Capsized and Sinking Vessels

Travel at sea is fraught with danger. In light of this, there are a number of requirements for vessel safety imposed on those in the maritime business. These range from meeting specifications on equipment, honoring navigational rules, and more. Despite taking precautions, ships still sink at sea. Oftentimes, weather is a contributing factor.

Below is a summary of the most common causes of ships capsizing and sinking. Capsizing occurs when a ship rolls onto its side or completely rolls over. The larger a ship is, the less likely it is to capsize. Yet, even big ships have capsized. If ships take on too much water after capsizing, the water taken in can cause a ship to sink.

Adverse Weather

Bad weather is responsible for contributing to a large number of capsized and sunken ships. Sophisticated navigational systems are readily available today that are far better than old technology. These systems can reduce the chance of a vessel hitting bad weather unexpectedly. With advanced warning, vessels can often steer clear of the worst weather. Sometimes, the weather changes unexpectedly and it is simply not possible to outmaneuver all storms.

When ships encounter storms, rough water and wind combine to make steering difficult. If a ship is broadsided by big waves, then it can be destabilized. This is unlikely to be the sole reason for a ship to capsize. When a ship capsizes, one or more additional contributing factors are usually present.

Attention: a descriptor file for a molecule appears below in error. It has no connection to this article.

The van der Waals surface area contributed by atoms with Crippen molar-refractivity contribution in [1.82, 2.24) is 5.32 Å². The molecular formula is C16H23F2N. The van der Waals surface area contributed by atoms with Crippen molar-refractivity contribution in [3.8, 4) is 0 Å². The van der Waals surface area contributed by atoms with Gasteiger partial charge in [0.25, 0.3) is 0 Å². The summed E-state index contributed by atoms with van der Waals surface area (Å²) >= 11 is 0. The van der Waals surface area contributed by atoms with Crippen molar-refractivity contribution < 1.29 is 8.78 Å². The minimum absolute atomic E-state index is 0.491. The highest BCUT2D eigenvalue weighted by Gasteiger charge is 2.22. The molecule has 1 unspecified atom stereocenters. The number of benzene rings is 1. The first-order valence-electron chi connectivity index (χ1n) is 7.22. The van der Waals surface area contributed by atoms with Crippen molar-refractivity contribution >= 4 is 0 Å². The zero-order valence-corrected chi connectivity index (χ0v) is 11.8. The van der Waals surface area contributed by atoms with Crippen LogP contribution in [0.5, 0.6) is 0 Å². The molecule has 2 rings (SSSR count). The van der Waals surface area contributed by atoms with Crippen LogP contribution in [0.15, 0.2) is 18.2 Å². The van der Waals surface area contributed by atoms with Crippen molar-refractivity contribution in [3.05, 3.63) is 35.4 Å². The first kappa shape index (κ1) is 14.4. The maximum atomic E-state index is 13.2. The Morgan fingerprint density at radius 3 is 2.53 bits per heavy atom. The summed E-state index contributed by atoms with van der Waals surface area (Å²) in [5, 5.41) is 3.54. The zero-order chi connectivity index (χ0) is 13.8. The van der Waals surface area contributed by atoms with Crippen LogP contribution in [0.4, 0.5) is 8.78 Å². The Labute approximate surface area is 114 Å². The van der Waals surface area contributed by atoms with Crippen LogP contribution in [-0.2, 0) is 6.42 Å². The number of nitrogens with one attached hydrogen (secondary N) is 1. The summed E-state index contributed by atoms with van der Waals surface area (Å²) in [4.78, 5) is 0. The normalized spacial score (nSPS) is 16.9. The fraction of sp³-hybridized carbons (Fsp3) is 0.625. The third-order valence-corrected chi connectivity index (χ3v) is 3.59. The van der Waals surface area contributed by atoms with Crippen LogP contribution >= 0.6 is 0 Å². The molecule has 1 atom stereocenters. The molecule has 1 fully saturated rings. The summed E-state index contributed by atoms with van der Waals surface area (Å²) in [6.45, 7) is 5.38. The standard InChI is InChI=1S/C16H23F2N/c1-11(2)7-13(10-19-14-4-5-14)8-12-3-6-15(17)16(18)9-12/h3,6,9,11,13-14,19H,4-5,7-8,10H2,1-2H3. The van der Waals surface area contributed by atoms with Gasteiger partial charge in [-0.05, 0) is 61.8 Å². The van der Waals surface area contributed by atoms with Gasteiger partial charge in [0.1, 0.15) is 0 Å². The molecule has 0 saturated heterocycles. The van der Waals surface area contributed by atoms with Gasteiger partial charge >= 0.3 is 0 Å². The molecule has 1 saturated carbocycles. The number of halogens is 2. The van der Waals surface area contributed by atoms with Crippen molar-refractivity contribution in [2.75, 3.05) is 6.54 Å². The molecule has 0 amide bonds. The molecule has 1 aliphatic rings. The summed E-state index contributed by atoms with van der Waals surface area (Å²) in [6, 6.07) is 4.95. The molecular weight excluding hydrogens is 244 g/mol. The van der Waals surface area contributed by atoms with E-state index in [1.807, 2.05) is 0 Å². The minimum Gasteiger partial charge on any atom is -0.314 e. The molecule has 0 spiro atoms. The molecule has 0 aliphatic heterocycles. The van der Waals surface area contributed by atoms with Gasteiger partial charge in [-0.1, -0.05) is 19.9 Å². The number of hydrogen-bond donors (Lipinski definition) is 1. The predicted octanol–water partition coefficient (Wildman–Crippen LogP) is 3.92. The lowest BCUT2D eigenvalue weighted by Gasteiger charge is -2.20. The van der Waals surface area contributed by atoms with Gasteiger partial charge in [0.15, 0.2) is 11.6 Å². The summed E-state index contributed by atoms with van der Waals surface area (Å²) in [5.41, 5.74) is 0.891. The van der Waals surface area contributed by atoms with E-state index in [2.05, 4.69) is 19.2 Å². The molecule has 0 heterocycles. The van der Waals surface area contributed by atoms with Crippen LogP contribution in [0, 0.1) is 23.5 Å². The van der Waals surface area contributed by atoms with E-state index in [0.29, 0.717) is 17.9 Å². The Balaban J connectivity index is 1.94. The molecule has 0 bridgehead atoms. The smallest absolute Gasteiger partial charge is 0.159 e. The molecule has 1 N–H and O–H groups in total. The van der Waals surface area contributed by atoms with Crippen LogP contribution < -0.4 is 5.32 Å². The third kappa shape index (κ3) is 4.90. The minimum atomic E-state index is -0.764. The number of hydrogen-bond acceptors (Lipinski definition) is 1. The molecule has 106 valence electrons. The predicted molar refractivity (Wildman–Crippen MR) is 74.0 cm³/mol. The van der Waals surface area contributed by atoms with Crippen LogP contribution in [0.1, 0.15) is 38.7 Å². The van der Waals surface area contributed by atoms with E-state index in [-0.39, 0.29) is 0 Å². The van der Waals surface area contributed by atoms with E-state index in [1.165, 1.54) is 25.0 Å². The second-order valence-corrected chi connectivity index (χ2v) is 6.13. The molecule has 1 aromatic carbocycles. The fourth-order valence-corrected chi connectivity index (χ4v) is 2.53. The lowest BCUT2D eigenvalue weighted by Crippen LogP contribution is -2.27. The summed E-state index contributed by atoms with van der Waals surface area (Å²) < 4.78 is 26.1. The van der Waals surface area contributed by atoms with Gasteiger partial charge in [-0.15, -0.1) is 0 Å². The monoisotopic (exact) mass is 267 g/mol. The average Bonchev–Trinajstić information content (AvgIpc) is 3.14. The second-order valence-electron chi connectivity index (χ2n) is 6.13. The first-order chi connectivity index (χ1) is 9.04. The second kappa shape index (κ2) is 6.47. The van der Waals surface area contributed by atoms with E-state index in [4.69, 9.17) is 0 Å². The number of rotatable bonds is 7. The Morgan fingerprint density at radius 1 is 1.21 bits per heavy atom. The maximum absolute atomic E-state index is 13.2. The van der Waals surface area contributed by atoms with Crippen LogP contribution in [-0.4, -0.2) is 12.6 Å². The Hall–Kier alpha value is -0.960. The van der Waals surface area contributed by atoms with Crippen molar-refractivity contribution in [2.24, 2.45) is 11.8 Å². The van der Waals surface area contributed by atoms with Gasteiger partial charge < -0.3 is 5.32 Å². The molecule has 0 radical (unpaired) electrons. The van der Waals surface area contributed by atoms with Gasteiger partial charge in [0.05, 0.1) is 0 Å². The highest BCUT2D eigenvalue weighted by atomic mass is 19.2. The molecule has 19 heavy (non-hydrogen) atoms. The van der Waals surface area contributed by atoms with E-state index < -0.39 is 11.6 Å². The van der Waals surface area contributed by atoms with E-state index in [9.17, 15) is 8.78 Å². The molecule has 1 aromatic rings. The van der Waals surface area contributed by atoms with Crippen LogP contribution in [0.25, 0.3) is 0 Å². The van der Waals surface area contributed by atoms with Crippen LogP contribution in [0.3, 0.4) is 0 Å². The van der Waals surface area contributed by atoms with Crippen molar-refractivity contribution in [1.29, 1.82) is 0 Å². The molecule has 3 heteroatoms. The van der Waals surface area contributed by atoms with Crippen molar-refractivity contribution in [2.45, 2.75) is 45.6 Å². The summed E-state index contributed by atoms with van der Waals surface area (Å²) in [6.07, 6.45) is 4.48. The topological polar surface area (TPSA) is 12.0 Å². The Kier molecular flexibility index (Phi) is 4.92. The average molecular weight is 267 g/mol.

Uneven Weight Distribution

Ships are designed to be stable under conditions of anticipated use. When weight is added to a ship, either from people, water, or cargo, then in order for a vessel to remain stable, the weight must be evenly distributed below deck. In addition, the greatest amount of weight should be below deck. If either of these conditions of weight distribution is not sufficiently met, then the risk of capsizing is greatly increased.

Collisions and Other Impacts

Navigational systems combined with navigational rules serve to make collisions between ships and objects, such as docks, rocks, and reefs, unlikely. Risks of ships colliding are greatest in ports where traffic causes ships to navigate in close proximity. The risk of collisions is exacerbated if there is poor visibility, such as fog or at night.

Unseaworthiness

Ships are required to be designed and maintained so that they are and remain seaworthy. Regular inspection, maintenance, and repair of safety-critical equipment is needed to ensure seaworthiness. Problems that arise from failing to take these reasonable precautions include taking on unsafe amounts of water, losing navigational controls, or even fires and explosions.

Negligence

Failure to take adequate precaution can cause or contribute to situations where a ship capsizes or sinks. Examples of negligence include:

  • Loading cargo so the weight is unevenly distributed, or the load is not secured
  • Deciding to go too fast for conditions, to travel in unsafe conditions, or making other errors in judgement having to do with navigation
  • Working under the influence of drugs or alcohol, which is known to impair judgment
  • Failing to inspect onboard equipment to ensure it is free of damage or defects

Cape May Maritime Accident Lawyers at Freedman & Lorry, P.C. Advocate for Those Injured at Sea

If you or someone you know was injured at sea, contact one of our experienced Cape May maritime accident lawyers at Freedman & Lorry, P.C. today. Located in Philadelphia, Cherry Hill, New Jersey, and Pinehurst, North Carolina, we serve clients throughout South Jersey, including Cape May and Wildwood. Call us at 888-999-1962 or submit an online form to schedule a free consultation.